Jaclyn: Yeah, absolutely.
Jaclyn: So the second book that we’re going to be discussing in the episode is Growing Up African in Australia. This is edited by Maxine Beneba Clarke, and it’s out from Black Inc. Now, if you’ve been listening to the podcast for a while, you might remember that we covered Growing Up Aboriginal in Australia last year. And that collection is edited by Dr. Anita Heiss. So this is a series that Kendra and I have become very big fans of over the time that we have been talking about books together. And I think, Kendra, you’ve read the Growing Up Queer in Australia collection.
Kendra: I really enjoyed it. And I really love how a lot of these anthologies are available on audio here in the US. I found them on Hoopla. I’ve just flown through them, and I really enjoyed them.
Jaclyn: Yeah, and I feel like they cover so much. There’s really something that a lot of readers are going to pick up from, no matter which of the particular perspectives. I feel within them, they’re so intersectional in the various perspectives and there’s just so much thought put into who the contributors are. And we’re very excited because there’s another one of the series coming out next year, Growing Up Disabled in Australia. And that one is going to be edited by Carly Findlay.
But to bring the discussion back to the Growing Up African in Australia collection, one of the things that we flagged in the last episode was some of the language that’s used in the introduction, and that as a way to frame how the contributors in turn reflect it. Maxine Beneba Clarke makes a point to distinguish those in the African-diaspora Australian community and their identification as being Black with the way that Black Indigenous Australians identify. And very much framing the discussion that those in the African-diaspora Australian community are very much settlers within Australia. So with that said, one of the introductory comments we quoted in the last episode was that “any discussion of blackness in an Australian context must be set against the history of this truth: we, too, are settlers here.”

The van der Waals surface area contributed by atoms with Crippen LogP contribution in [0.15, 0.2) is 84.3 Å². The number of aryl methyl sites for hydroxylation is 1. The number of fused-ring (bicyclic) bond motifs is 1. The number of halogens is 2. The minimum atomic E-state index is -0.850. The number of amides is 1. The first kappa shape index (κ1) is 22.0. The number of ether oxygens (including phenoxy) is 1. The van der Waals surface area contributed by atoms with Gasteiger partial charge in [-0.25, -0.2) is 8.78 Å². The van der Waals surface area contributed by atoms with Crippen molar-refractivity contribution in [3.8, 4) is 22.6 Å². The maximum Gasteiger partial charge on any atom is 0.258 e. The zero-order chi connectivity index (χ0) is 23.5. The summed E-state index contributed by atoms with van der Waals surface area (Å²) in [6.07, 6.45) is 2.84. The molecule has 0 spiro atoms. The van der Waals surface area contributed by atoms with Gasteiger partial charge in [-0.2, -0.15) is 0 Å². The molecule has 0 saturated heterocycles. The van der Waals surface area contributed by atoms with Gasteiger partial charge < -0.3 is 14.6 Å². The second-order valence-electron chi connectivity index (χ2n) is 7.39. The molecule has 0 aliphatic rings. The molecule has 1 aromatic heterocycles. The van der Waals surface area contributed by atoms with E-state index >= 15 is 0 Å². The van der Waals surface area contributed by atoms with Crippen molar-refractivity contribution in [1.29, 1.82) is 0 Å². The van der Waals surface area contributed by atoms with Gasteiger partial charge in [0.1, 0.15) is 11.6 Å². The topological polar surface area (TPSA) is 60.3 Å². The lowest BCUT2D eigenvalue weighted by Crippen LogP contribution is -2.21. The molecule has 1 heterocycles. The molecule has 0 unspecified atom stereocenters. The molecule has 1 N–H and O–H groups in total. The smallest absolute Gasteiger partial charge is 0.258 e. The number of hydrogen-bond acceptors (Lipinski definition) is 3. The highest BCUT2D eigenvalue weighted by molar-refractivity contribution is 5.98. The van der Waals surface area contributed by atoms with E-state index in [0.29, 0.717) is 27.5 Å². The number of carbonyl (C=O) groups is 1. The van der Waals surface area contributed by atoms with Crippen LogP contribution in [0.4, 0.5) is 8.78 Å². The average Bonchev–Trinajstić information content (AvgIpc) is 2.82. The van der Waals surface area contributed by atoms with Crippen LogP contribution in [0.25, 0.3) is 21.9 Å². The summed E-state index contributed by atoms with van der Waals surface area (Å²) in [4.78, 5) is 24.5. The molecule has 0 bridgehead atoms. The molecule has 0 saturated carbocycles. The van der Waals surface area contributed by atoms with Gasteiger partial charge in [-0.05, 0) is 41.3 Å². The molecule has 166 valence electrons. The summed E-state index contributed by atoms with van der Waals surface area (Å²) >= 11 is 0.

Jaclyn: So this anthology is divided into five parts. And I felt like that gave it a really cohesive and thematic-based flow to the different essays that were being contributed. And a lot of the times, the essays in each specific section were really speaking to similar experiences, or there was a lot of points of connection between them. So one of the things that Maxine Beneba Clarke mentions in her introduction, when she’s sort of situating where the African-diaspora Australian experience first started, she’s able to trace it back to the First Fleet itself. And she notes that the first recorded African-diaspora settlers were Black convicts. And there were eleven people in total and that they were transported by the British on the First Fleet back in 1788. So I think that’s a really interesting point to note. And it really situates that this is an experience that’s been present in the entirety of the Australian settler experience anyway.
Jaclyn: There’s no way we could cover all of the different perspectives that are covered in this collection. So Kendra and I thought what we’d do instead is discuss one particular that really stood out to us and that we particularly thought was an interesting one to talk about in conversation with what we’ve just been talking about with About Us and Disability Visibility. And that is the essay by Carly Findlay, entitled “Complex Color.” This one’s a really interesting one because Carly is a disability and appearance activist in Australia. You can follow along on Instagram or Twitter, and she has her own blog. And she is a very active advocate in the community.